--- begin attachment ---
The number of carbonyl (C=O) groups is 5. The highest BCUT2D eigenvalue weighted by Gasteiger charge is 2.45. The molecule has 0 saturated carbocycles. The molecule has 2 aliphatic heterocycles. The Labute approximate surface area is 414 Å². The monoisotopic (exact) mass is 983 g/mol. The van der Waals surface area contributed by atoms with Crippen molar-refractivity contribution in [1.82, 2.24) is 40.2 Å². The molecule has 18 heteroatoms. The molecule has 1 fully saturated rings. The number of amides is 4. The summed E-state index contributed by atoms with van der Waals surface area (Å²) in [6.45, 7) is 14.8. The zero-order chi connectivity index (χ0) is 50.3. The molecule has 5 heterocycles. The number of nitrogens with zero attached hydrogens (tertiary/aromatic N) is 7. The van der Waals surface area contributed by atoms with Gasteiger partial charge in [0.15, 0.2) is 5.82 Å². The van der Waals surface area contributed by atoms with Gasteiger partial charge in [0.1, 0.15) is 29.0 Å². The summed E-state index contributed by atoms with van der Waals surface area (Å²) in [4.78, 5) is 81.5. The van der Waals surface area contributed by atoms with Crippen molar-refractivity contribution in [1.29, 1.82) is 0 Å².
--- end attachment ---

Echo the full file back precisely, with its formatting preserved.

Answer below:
The number of carbonyl (C=O) groups is 5. The highest BCUT2D eigenvalue weighted by Gasteiger charge is 2.45. The molecule has 0 saturated carbocycles. The molecule has 2 aliphatic heterocycles. The Labute approximate surface area is 414 Å². The monoisotopic (exact) mass is 983 g/mol. The van der Waals surface area contributed by atoms with Crippen molar-refractivity contribution in [1.82, 2.24) is 40.2 Å². The molecule has 18 heteroatoms. The molecule has 1 fully saturated rings. The number of amides is 4. The summed E-state index contributed by atoms with van der Waals surface area (Å²) in [6.45, 7) is 14.8. The zero-order chi connectivity index (χ0) is 50.3. The molecule has 5 heterocycles. The number of nitrogens with zero attached hydrogens (tertiary/aromatic N) is 7. The van der Waals surface area contributed by atoms with Gasteiger partial charge in [0.15, 0.2) is 5.82 Å². The van der Waals surface area contributed by atoms with Gasteiger partial charge in [0.1, 0.15) is 29.0 Å². The summed E-state index contributed by atoms with van der Waals surface area (Å²) in [4.78, 5) is 81.5. The van der Waals surface area contributed by atoms with Crippen molar-refractivity contribution in [1.29, 1.82) is 0 Å².